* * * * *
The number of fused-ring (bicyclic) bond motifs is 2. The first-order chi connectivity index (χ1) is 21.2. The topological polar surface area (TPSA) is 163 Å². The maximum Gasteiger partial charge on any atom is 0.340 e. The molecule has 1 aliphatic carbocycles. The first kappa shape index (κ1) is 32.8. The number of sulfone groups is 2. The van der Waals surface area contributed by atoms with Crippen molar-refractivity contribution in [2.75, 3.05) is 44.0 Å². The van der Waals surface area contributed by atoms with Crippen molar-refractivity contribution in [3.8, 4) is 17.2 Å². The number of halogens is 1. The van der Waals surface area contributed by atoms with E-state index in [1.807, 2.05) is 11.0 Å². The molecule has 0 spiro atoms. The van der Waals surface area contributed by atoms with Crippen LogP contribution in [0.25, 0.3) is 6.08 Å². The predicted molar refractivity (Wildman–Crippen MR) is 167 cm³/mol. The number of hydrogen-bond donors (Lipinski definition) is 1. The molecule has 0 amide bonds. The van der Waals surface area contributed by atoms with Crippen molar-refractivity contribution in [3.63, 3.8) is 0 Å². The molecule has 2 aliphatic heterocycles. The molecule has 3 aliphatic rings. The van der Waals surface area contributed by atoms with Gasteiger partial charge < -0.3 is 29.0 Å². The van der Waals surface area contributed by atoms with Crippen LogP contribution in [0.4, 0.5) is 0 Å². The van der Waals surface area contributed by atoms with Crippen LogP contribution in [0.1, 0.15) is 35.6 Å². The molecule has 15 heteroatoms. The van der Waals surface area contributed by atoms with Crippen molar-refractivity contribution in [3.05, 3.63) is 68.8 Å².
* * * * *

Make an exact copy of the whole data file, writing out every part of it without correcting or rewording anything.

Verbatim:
The number of fused-ring (bicyclic) bond motifs is 2. The first-order chi connectivity index (χ1) is 21.2. The topological polar surface area (TPSA) is 163 Å². The maximum Gasteiger partial charge on any atom is 0.340 e. The molecule has 1 aliphatic carbocycles. The first kappa shape index (κ1) is 32.8. The number of sulfone groups is 2. The van der Waals surface area contributed by atoms with Crippen molar-refractivity contribution in [2.75, 3.05) is 44.0 Å². The van der Waals surface area contributed by atoms with Crippen molar-refractivity contribution in [3.8, 4) is 17.2 Å². The number of halogens is 1. The van der Waals surface area contributed by atoms with E-state index in [1.807, 2.05) is 11.0 Å². The molecule has 0 spiro atoms. The van der Waals surface area contributed by atoms with Crippen LogP contribution in [0.25, 0.3) is 6.08 Å². The predicted molar refractivity (Wildman–Crippen MR) is 167 cm³/mol. The number of hydrogen-bond donors (Lipinski definition) is 1. The molecule has 0 amide bonds. The van der Waals surface area contributed by atoms with Crippen molar-refractivity contribution in [3.63, 3.8) is 0 Å². The molecule has 2 aliphatic heterocycles. The molecule has 3 aliphatic rings. The van der Waals surface area contributed by atoms with Gasteiger partial charge < -0.3 is 29.0 Å². The van der Waals surface area contributed by atoms with Crippen LogP contribution in [0.4, 0.5) is 0 Å². The van der Waals surface area contributed by atoms with Crippen LogP contribution in [0.1, 0.15) is 35.6 Å². The molecule has 15 heteroatoms. The van der Waals surface area contributed by atoms with Crippen molar-refractivity contribution in [3.05, 3.63) is 68.8 Å².